In the area of the same name there were traces of an early Byzantine church.
In the early 1940s the inhabitants raised money to restore the church, but the sum was not sufficient and two local people undertook to take the money to the Dodecanese to invest so that the necessary funds were collected. However, they vanished without trace and this was considered a bad omen for the reconstruction of the church.
In 1972 Papa Stathis, Giannis Roumeliotis and Katie Ioannou, sister of the then local GP undertake to clear the area.
Their efforts uncover two columns and a slab of marble from a Byzantine church. Their first thought is to use them to establish a rudimentary altar.
The following year, 1973, during the course of ongoing maintenance work, they uncover more of the stonework of the Byzantine church and construct a slight wall where they place the prophet’s icon and an oil lamp.
That same year on the afternoon of the Prophet’s feast day, July 20, the inhabitants arrive on foot at the half-finished shrine to hold Vespers.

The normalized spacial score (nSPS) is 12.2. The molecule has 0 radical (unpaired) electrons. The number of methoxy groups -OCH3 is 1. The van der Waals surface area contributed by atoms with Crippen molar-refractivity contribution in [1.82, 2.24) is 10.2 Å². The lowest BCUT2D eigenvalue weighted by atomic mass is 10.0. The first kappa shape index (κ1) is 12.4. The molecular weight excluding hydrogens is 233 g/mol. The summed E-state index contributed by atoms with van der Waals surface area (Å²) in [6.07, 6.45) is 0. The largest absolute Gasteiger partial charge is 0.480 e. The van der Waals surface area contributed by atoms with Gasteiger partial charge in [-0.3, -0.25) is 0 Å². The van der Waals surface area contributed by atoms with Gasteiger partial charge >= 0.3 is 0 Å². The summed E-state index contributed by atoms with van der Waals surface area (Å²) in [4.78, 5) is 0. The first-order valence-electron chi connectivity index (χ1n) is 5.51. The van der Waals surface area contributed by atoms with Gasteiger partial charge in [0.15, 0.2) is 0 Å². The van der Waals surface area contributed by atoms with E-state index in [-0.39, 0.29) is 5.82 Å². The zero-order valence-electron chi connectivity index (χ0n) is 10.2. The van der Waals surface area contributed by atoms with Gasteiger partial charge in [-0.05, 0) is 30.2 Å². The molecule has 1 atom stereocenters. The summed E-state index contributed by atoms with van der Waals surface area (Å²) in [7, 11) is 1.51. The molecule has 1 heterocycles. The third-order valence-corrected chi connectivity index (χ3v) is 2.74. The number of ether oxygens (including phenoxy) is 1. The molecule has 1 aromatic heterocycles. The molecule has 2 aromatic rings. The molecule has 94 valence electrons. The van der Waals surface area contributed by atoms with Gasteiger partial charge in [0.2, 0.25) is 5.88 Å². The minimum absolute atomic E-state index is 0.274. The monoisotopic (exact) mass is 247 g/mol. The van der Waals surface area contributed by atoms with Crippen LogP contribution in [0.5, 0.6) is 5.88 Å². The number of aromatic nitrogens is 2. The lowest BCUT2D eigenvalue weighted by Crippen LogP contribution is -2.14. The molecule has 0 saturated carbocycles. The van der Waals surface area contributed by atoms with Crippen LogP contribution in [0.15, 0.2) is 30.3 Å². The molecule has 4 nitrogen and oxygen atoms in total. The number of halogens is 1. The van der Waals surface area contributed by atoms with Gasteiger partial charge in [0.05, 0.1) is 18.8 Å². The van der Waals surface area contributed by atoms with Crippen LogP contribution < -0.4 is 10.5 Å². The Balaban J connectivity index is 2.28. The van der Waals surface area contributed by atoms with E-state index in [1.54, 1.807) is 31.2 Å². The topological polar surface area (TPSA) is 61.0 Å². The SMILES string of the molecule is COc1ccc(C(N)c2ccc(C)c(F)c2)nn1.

In 1974, the Church decides that no Mass can be held at the ruins, on the grounds that it is not a consecrated church.
Nowadays you can still see the ruins, the altar and the icon of the Prophet with the lamp still burning, tended by the faithful.
Every year on July 20, the devout still congregate at the shrine and hold Vespers. Soft drinks are offered to those who attend.
The plot where the shrine stands is private property but entrance is free.
Find a description of the route to Profitis Ilias’ Chapel in the section “Paths – Trekking on Pano Koufonissi”